So I, in a fairly cute summer ensemble that day, kicked off my sandals, grabbed some clippers, and indignantly threw myself into the middle of those big rangy rose bushes, lopping and chopping and pruning like nobody’s business.  When I was done they looked even worse than before.  The following spring, however, my grandfather called in an excited flurry because those rose bushes had exploded with mounds of fluffy white blooms.  Go figure.  😉

My own rose garden is long gone.  If I find a variety I like when bare-root season rolls along, I may attempt to acquire one using the puppy-dog-eye method.  In the meantime, I’m happy with my herbs.

Sage, thyme, and seedlings

Sage, thyme, and seedlings

Look at my seedlings in the tray!  How many weeks ago did they look like this:

Seeds!  Bell peppers, tomatoes, sunflowers, and hollyhocks.

Seeds! Bell peppers, tomatoes, sunflowers, and hollyhocks.

Three weeks ago!  The sunflowers and hollyhocks sprouted quickly.  We planted the tomato seeds after the rest, and they took like weeds.

Tomato seedlings

Tomato seedlings

Tomatoes and bell peppers

Tomatoes and bell peppers

The two small sprouts on the right side are bell peppers.  I thought those would be the first to pop up, but boy were they stubborn!  I had almost given up on them.  Jess had several of hers going, so she gave me a couple.  Eventually some of my own decided to sprout, so now I have eight bell pepper plants going.

Jess’s boyfriend sprouts all of their seeds by putting them in a plastic bag with a damp paper towel, and leaving them in a dark closet.  So I tried it with most of the rest of my seeds.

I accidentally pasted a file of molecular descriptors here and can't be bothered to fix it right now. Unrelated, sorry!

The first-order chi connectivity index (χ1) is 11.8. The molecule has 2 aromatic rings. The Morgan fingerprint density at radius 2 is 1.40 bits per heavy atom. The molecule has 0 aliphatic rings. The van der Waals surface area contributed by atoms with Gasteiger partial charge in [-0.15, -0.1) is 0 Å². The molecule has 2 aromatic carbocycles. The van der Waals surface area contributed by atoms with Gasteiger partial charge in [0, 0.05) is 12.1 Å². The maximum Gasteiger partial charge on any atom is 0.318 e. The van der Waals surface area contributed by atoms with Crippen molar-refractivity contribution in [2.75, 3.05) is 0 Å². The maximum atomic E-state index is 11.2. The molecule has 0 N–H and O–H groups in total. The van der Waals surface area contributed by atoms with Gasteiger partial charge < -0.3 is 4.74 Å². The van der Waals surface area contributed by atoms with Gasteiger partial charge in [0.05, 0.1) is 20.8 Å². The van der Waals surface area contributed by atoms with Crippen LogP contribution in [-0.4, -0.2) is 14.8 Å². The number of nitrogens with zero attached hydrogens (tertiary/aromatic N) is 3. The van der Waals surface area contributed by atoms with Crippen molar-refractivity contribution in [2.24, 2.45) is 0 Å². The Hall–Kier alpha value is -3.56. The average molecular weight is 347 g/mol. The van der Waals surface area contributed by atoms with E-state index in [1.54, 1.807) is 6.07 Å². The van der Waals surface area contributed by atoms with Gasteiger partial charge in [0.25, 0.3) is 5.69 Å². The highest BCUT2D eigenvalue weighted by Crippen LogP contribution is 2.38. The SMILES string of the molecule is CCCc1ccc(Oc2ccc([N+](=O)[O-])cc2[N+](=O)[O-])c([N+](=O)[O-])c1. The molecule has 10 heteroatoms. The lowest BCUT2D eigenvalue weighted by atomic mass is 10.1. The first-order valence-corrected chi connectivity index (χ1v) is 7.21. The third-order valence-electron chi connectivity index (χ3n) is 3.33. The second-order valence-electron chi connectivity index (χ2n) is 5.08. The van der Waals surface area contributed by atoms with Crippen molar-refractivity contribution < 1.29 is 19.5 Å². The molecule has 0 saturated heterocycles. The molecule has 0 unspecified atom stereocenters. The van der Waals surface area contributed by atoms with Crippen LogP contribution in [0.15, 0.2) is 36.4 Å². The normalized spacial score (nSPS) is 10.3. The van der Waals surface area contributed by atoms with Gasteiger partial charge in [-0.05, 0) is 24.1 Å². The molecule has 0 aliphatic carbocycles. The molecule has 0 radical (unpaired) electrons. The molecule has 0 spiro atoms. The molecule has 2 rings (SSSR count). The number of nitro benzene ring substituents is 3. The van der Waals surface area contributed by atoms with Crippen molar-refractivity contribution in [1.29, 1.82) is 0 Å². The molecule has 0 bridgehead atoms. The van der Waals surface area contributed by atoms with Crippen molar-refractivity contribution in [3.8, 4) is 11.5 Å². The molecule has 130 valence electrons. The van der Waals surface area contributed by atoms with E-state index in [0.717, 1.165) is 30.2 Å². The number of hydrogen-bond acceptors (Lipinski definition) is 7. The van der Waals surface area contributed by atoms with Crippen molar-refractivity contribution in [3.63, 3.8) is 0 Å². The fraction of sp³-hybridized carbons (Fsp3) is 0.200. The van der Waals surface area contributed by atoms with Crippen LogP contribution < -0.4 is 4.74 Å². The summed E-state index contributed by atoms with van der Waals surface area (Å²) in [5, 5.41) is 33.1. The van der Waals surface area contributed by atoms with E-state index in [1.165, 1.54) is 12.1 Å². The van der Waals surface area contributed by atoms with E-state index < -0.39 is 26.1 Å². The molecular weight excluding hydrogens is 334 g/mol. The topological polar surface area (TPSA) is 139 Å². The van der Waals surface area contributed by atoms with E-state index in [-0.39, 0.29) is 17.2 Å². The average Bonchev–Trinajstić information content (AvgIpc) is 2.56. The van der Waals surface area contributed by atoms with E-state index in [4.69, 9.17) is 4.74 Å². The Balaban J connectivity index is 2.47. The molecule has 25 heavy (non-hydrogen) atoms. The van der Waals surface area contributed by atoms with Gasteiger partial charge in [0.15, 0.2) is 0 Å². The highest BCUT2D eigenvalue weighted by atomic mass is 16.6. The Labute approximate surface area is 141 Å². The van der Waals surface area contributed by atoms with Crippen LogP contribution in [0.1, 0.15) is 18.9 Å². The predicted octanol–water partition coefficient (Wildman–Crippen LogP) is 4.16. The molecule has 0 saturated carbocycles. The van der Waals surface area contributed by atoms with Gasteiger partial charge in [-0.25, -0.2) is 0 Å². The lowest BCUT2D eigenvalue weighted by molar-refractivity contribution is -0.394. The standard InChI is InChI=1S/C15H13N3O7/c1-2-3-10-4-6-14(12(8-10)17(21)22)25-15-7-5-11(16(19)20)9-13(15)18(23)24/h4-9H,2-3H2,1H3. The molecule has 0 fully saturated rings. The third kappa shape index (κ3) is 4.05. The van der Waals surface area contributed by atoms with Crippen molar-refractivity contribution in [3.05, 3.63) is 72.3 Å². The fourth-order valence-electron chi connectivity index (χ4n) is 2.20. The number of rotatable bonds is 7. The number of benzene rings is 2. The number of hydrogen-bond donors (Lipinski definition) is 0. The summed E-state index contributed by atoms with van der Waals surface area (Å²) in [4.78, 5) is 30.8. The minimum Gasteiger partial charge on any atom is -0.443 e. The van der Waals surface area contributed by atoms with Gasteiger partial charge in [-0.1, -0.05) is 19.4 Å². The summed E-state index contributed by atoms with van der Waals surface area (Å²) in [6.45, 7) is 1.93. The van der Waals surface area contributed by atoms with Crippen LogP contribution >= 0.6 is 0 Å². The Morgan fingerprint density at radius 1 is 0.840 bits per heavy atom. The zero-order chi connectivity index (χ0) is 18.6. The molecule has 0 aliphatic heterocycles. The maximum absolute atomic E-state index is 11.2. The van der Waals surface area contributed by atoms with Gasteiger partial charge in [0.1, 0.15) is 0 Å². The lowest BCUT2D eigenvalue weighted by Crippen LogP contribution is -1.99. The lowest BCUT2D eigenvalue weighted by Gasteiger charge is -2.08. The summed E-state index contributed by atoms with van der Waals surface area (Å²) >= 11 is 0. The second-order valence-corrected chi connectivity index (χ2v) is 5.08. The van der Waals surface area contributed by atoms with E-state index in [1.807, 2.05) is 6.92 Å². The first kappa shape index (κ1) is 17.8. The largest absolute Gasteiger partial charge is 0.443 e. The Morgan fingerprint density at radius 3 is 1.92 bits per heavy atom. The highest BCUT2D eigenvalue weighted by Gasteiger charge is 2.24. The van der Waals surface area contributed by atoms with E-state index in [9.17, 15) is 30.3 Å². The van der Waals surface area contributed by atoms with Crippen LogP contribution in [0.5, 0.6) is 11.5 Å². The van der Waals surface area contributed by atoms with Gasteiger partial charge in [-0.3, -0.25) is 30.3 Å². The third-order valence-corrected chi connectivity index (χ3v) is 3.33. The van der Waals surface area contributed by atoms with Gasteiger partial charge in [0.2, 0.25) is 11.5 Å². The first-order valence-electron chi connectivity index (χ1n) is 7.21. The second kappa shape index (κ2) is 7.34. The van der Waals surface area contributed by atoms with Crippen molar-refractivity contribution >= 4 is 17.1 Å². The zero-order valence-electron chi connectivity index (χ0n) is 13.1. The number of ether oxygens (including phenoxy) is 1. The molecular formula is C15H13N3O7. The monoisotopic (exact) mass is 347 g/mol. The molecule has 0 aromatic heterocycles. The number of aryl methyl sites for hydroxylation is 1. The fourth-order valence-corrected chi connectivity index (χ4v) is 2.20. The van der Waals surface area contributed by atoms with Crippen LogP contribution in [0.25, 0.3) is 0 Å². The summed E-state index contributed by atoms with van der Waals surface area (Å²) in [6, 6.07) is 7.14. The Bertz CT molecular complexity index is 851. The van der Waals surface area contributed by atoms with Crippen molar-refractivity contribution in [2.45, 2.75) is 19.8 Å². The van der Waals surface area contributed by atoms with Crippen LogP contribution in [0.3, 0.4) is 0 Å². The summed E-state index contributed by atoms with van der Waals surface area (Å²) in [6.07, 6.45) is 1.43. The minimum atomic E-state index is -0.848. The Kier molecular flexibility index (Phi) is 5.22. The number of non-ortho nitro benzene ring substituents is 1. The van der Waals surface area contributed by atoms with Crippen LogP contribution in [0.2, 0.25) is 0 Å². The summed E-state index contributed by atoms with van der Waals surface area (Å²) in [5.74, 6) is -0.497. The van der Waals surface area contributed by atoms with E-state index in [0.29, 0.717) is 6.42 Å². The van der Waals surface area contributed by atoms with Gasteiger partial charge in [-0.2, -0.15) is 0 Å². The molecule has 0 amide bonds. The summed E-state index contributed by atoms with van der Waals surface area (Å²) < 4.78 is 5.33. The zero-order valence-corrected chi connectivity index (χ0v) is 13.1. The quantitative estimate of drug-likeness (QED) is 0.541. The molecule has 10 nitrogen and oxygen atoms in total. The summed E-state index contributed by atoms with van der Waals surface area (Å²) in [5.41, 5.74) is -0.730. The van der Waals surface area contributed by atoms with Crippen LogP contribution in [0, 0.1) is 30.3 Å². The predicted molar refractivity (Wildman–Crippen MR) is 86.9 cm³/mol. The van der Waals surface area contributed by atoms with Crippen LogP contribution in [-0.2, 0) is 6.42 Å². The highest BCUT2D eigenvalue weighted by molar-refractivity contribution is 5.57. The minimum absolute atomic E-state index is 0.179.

Empty seed packets

Empty seed packets

I didn’t get much of a result.  After about a week the paper towel in with my sunflowers started to grow mold.  Jess’s boyfriend laughed at me…I was only supposed to leave them for a day.  *sigh*

So I bought a 72-cell seed starter tray and planted the seeds, hoping I didn’t kill them in those plastic bags.  I had space to spare so I also planted marigolds, basil, and more sunflowers.  Less than 24 hours later this happened:

I think it's a tomato.

I think it’s a tomato.

My herb garden will be shaped like a wagon wheel, with my duranta in the middle and eight wedge-shaped sections for thyme, sage, marigolds, peppers (bell and jalepeño), oregano, chamomile, tomatoes, and basil.  Sunflowers and hollyhocks will be planted along an adjacent fence.  Spearmint and peppermint will go into a big pot somewhere.